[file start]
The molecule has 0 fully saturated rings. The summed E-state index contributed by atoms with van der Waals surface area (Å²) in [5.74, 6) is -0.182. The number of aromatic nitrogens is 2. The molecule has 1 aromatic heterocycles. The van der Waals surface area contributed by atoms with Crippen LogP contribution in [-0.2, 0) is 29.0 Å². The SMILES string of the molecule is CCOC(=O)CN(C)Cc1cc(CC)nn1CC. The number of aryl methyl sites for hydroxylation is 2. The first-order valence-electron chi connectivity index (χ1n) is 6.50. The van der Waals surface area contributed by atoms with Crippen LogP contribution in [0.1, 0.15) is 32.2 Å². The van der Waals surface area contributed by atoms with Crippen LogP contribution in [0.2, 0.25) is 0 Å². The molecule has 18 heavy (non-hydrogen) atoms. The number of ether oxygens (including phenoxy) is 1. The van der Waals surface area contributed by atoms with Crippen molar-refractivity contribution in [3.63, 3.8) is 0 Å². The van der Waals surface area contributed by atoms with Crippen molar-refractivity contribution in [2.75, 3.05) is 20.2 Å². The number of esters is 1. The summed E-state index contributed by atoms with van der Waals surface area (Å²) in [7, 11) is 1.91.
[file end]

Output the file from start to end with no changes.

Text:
The molecule has 0 fully saturated rings. The summed E-state index contributed by atoms with van der Waals surface area (Å²) in [5.74, 6) is -0.182. The number of aromatic nitrogens is 2. The molecule has 1 aromatic heterocycles. The van der Waals surface area contributed by atoms with Crippen LogP contribution in [-0.2, 0) is 29.0 Å². The SMILES string of the molecule is CCOC(=O)CN(C)Cc1cc(CC)nn1CC. The number of aryl methyl sites for hydroxylation is 2. The first-order valence-electron chi connectivity index (χ1n) is 6.50. The van der Waals surface area contributed by atoms with Crippen LogP contribution in [0.1, 0.15) is 32.2 Å². The van der Waals surface area contributed by atoms with Crippen LogP contribution in [0.2, 0.25) is 0 Å². The molecule has 18 heavy (non-hydrogen) atoms. The number of ether oxygens (including phenoxy) is 1. The van der Waals surface area contributed by atoms with Crippen molar-refractivity contribution in [3.63, 3.8) is 0 Å². The van der Waals surface area contributed by atoms with Crippen molar-refractivity contribution in [2.75, 3.05) is 20.2 Å². The number of esters is 1. The summed E-state index contributed by atoms with van der Waals surface area (Å²) in [7, 11) is 1.91.